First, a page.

But the company recommends you ask for a custom estimate for the price of your metal building.

With that said, they do offer an “idea” of what prices might be based on a general range:

  • 15’ x 20’: A building of this size has a price range of $8,600 – $14,600.
  • 30’ x 40’: A building of this size has a price range of $14,900 – $20,900.
  • 40’ x 60’: A building of this size has a price range of $21,000 – $28,000.
  • 50’ x 100’: A building of this size has a price range of $34,000 – $42,000.

So, you’re looking at price fluctuations of $6,000 – $8,000 in most cases. This gives you a relatively general idea of what your building will cost.

40’ x 60’ Metal Building Price

A lot of people want metal building kit prices for a 40’ x 60’ building because this is more than enough space for metal buildings with living quarters. These buildings span 2,400 square feet, so they have more than enough room for bedrooms, bathrooms, living room, kitchen and any other rooms you want incorporated into the building.

When you consider all the factors together, you’ll find that there’s a justified reason for the price range listed above.

These buildings can be divided up into:

  • Square Foot Cost: $21,600 in total, or $9 per square foot for a straight wall building.
  • Delivery Costs: A general rule of thumb is delivery costs will be 8%, but this can vary. This would tack on an additional $1,700.
  • Materials: The materials for the unit can be estimated at around 20% of the building’s cost. These materials include doors, windows and other necessities. So, you’re looking at an additional $4,300 in costs.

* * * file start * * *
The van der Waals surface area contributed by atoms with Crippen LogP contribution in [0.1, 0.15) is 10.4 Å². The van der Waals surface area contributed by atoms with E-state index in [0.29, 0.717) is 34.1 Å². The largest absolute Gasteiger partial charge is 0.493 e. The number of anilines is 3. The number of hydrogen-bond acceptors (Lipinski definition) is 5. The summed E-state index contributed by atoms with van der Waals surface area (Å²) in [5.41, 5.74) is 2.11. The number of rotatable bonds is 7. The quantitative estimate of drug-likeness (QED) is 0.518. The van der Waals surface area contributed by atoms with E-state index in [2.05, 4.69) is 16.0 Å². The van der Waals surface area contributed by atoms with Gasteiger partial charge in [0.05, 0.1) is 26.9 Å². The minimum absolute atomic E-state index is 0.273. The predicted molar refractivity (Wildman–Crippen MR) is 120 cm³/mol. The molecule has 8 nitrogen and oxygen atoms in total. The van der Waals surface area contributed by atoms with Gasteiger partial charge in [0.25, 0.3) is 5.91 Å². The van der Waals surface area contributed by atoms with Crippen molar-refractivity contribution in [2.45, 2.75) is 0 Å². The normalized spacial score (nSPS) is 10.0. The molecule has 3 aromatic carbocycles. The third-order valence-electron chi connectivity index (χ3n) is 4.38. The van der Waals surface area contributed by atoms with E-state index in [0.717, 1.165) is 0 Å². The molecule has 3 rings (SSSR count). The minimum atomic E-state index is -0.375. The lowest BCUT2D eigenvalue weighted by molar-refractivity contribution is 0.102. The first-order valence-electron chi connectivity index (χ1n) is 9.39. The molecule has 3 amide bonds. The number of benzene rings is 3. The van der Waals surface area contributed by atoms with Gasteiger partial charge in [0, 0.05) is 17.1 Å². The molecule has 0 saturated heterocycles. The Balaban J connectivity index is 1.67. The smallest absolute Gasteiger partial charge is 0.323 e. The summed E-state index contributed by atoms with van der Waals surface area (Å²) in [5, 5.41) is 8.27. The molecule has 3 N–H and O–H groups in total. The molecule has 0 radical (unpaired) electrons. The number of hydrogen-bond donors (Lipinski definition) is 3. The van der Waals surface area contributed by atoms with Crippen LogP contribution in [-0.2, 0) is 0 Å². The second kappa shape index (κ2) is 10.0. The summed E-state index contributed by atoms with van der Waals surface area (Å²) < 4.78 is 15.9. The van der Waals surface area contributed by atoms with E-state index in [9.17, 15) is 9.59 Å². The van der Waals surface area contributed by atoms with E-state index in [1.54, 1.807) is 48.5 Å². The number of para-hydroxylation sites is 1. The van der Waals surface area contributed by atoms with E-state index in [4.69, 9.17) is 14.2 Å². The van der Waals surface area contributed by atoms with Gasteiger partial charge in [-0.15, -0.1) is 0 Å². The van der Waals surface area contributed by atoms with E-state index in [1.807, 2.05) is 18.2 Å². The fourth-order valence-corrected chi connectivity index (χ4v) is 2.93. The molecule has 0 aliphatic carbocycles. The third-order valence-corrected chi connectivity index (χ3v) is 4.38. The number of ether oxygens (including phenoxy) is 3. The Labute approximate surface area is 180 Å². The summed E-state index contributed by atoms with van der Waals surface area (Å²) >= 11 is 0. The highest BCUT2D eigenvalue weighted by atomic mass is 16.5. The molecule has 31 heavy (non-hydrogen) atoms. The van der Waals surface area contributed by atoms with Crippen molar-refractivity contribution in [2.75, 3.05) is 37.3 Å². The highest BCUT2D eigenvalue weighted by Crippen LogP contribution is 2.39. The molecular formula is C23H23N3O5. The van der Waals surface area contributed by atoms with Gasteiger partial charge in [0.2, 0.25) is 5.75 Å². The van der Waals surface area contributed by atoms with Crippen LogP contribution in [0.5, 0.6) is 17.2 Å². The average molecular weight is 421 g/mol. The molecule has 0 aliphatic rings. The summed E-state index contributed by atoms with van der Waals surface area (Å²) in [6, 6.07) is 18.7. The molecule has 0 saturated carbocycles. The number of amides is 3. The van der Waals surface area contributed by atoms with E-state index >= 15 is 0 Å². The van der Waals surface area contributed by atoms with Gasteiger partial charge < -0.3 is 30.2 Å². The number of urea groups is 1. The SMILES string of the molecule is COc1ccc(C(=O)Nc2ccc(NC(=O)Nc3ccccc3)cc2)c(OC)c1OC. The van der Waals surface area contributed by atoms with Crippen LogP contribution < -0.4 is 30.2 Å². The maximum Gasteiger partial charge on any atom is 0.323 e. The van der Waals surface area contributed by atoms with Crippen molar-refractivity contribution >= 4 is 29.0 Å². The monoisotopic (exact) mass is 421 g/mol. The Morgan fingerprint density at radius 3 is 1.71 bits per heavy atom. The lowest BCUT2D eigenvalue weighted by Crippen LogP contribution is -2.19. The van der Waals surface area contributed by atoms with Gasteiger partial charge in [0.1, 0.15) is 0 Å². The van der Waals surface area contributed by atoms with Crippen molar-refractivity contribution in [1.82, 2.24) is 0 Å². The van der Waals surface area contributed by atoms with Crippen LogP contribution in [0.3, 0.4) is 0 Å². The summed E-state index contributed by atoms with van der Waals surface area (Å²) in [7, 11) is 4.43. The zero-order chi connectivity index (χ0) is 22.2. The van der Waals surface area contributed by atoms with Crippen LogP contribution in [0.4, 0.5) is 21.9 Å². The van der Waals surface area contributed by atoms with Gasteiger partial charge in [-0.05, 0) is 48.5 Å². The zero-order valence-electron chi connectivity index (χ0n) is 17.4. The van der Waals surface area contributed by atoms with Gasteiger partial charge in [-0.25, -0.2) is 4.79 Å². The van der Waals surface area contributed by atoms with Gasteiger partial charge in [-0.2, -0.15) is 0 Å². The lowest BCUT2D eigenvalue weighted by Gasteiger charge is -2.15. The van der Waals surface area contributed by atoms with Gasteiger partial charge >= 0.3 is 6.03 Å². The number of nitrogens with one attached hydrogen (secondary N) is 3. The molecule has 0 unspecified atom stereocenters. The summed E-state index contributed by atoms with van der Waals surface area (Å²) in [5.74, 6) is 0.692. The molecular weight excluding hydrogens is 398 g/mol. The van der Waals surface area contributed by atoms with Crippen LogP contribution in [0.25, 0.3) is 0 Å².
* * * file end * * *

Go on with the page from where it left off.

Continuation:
When you add all this up, you’re at $27,600 for the home itself.

Prices by Style

You need to consider the three different styles of a home, too:

  • Straight Wall: Gable
  • Straight Wall: Single slope
  • Arch: Quonset

Quonset hut buildings are cheaper than their straight wall options. Based on the figure above, you’ll find that the price is $4,000 – $5,000 less than the straight wall options.

This comes down to a Quonset hut style costing $7.5 per square foot instead of the $9 per square foot for a straight wall building.

Residential vs Commercial Metal Building Pricing

Commercial Metal Buildigns

There is a cost difference between residential and commercial units.

The main difference is complexity, size and potential discounts. A few of the factors that will have an impact on pricing between a residential and commercial building are:

  • Complexity: The general complexity of the unit is a major consideration. A unit that is more complex will require more steel, different ratings and demand a higher price.
  • Discounts: A discount may be applied to the price of steel for a large commercial unit, causing the price to fall as a result.
  • Customization: The customization of the unit is important, too. Storefront doors, roll up doors, steel frame openings and the like will add to the price of the building.

Pole building prices are often 60%+ more than a Quonset hut.




If you were to inquire about Mueller Steel Buildings pricing, they’ll likely give you a different estimate than General Steel, but it will likely fall into the range listed above.

Other Costs to Consider

There are other costs to consider, too. A few of the costs you’ll want to consider are:

  • Foundation: The cost of a normal foundation for a 40’ x 60’ building will fall in the $10,500 – $11,000 range.
  • Labor: The prices above are kit prices, so labor will need to be considered, too. This is varied, depending on the company, size of the building and type. You would expect the above building to cost $20,000 to build on the low end.

The kits can also be assembled in DIY fashion, which will drop the cost of labor significantly. These factors will go into the overall price of a metal building, and accurately pricing the building can be impossible.

Your best bet is to call the kit company and ask for a general estimate for the cost of the kit and delivery.

Labor prices will fluctuate, and you’ll often need to get an estimate from a contractor separately.